Ventura County officials on Friday said they were glad beaches, parks and trails could remain open for outdoor activities during the coronavirus pandemic, but reminded residents not to congregate while getting exercise.
While Gov. Gavin Newsom was mulling the possible closure of all California beaches after a spring heat wave drew large crowds to some areas, Ventura County officials said their residents abided by social distancing guidelines while visiting open parks and beaches there.
Newsom eventually issued the closure of beaches in Orange County, where images of crowded beaches, piers and boardwalks caused a stir last weekend.
“I am so pleased that our beaches here locally will remain open,” Ventura County Executive Officer Mike Powers said during a news briefing Friday.
He said that the governor’s office allowed outdoors spaces to remain open because of good safety and community leadership.
“That’s what made the difference last time and we know it’s going to make the difference this weekend,” Powers said ahead of another warm weekend. “And it has to, because we know all eyes are going to be on us and watching … I’m sure the governor will be watching.”
Officials reminded residents that the outdoor spaces are open only for physical activities and that bathrooms, parking lots, campgrounds and other amenities are closed. They said residents and beachgoers should leave coolers, blankets, umbrellas, and other items that may encourage longer stays, at home.
Sheriff Bill Ayub said Friday that parking will not be allowed along Pacific Coast Highway from Mugu Rock in the county’s South Coast to the border with Los Angeles County.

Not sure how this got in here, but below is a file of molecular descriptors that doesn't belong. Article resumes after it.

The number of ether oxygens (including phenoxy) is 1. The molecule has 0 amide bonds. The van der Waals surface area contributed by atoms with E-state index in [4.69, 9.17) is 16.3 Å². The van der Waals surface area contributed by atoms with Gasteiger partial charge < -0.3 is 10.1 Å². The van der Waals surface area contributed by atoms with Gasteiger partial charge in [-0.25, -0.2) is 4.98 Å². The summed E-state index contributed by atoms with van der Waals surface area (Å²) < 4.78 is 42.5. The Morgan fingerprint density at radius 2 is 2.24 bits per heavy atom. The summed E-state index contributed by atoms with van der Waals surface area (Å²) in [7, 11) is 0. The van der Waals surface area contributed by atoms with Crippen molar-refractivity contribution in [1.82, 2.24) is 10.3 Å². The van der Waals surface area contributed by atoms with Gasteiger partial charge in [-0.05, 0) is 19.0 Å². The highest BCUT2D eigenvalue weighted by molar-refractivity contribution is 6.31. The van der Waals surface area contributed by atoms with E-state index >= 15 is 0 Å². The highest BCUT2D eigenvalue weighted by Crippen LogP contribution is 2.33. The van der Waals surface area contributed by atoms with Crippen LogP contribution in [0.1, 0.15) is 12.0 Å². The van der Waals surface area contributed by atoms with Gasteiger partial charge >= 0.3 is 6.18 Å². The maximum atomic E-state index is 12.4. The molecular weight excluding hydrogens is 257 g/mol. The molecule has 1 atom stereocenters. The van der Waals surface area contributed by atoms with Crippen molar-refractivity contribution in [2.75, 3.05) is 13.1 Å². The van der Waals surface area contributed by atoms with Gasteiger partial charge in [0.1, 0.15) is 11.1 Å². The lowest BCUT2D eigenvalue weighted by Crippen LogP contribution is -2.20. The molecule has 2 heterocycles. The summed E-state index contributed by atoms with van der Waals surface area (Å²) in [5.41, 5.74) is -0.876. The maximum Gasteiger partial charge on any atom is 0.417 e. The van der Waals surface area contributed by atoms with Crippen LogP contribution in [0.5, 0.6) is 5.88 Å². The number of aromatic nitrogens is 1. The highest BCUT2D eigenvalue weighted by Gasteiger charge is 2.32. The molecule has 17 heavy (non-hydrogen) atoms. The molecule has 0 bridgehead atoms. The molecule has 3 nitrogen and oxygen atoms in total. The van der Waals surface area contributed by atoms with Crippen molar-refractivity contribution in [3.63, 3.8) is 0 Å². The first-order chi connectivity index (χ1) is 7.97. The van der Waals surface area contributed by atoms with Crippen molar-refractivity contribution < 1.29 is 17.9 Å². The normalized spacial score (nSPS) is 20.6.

The stretch is popular with residents as well as visitors from other areas, Ayub explained, and that it is crucial that motorists don’t stop or slow down while looking for where to park.
The sheriff added that sudden stopping led to a fatal crash along the PCH at Deer Creek Road just Friday morning. Both sides of the roadway were closed after the crash, according to the California Highway Patrol incident page.
Law enforcement officers will continue to patrol area beaches to make sure residents are complying with the county’s health order, Ayub said.
“We don’t like regulating activity to that kind of level. We like chasing bad guys and putting bad people in jail and preventing crime, but we also want to get through this crisis and minimize the impact on our health care system and, quite frankly, save lives, and these measures are being put in place to do just that,” the sheriff said. “We want to maintain control of our beaches, allow them to be available for recreating, for residents and visitors to enjoy their natural beauty and to get some fresh air, and we’d like to keep them open.”
On Friday, about 250 to 300 people were protesting the ongoing health order in front of the county government center in Ventura. Ayub said demonstrators were exposing themselves and others to potential illness.
“It’s disappointing to see such a flagrant disregard for the health orders. The participants expose themselves to sickness, as well as potential criminal or civil culpability,” Ayub said. “These folks who are congregating are violating the law. The idea of police officers sweeping in … is pretty unpalatable.”
As of Friday, the county had a total of 544 coronavirus cases with 18 deaths, according to Public Health Director Rigoberto Vargas.
While officials have continued to tout the county’s relatively low numbers, Dr. John Fankhauser, the CEO of Ventura County Medical Center, said the virus has not gone way.
‘We’re not done with this threat. This is a dangerous virus,” Fankhauser said. “I want to urge you to continue adhering to the measures our public health department has placed for our own good and for our own safety, and please be mindful of others as we approach the next chapter of this pandemic.”